On 13 February 1861 the Virginia secession convention
assembled in Richmond. Called for by a special session of the General Assembly, the group convened
to determine whether Virginia should secede from the Union. Although the 152 delegates gathered
in the capitol that first day, most of their meetings took place in the Virginia Mechanic's Institute,
at the corner of Ninth and Franklin streets. On April 16th, the delegates met in secrecy, passing
the Ordinance of Secession the next day. The citizens of Virginia ratified the ordinance on May 23rd.
After the election of President Abraham Lincoln in 1860, South Carolina broke away from
the Union, and was followed early the next year by Mississippi, Alabama, Florida, Georgia,
Louisiana, and Texas. These states viewed Lincoln as a threat to slavery, labeling him a
"Black Republican." However, when Virginia delegates began talks in February, a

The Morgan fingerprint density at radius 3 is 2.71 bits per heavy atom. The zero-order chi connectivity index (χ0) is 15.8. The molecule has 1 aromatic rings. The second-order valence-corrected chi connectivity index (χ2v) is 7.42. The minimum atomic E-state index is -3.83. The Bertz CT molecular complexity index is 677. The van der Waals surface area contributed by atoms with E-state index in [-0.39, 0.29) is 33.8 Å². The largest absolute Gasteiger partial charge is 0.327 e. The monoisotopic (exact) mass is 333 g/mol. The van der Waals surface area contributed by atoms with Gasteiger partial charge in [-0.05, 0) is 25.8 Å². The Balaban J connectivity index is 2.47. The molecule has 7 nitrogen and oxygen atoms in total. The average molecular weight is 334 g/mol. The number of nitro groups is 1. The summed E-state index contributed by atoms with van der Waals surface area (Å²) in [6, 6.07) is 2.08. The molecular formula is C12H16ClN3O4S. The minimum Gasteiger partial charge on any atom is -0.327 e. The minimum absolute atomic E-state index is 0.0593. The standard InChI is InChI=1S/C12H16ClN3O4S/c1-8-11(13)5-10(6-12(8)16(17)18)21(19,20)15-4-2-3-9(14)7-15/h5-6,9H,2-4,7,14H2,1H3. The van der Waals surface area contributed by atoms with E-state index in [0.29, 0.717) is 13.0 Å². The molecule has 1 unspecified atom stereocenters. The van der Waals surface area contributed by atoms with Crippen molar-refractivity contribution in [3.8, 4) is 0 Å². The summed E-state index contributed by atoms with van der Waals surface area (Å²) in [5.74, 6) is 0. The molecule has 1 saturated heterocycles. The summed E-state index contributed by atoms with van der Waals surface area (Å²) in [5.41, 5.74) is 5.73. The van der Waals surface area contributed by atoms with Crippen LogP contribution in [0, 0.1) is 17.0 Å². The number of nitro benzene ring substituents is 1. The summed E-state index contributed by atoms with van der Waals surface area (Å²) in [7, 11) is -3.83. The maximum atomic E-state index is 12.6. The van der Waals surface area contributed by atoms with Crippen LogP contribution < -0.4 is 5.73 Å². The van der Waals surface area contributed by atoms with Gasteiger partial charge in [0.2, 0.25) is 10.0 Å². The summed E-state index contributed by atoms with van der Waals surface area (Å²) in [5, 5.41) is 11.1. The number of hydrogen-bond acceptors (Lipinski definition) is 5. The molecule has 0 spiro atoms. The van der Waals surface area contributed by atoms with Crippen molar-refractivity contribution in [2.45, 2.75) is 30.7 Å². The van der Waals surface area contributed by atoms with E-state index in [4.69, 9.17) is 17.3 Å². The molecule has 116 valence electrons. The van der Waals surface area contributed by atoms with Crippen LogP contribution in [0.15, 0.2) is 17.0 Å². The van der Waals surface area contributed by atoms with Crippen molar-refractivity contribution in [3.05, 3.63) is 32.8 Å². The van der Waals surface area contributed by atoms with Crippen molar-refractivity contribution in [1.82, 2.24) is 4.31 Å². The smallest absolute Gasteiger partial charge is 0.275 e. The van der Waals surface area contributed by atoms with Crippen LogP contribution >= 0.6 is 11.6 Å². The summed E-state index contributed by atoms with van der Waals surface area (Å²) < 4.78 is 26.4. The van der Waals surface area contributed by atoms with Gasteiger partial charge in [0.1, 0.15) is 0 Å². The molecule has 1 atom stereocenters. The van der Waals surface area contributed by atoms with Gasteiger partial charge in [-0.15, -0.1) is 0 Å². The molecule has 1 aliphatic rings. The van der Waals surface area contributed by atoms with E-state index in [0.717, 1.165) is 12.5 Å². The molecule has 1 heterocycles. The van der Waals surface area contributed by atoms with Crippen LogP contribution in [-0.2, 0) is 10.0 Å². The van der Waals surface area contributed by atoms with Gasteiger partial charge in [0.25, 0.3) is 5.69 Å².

conservative tone prevailed, and a preliminary vote for secession failed. As the South's
most populous state—and the richest in natural resources—the decision of the Old Dominion
was a momentous one for the future of the Confederacy.
In President Lincoln's inaugural address of March 4th, he promised not to interfere with slavery in
the states where it existed but condemned secession, stating that "the central idea of secession is the
essence of anarchy." Virginians wondered what fate would befall the Deep South states, and what
the implications might be of a strong Federal government. The debates continued until April 15th,
when Richmond newspapers reported Lincoln's call for 75,000 troops to suppress the uprising.
As a member of the Union, Virginia would be required to send 2,340 soldiers. This proved to
be the breaking point for delegates, and the convention chose to stand with other southerners
and vote for secession.
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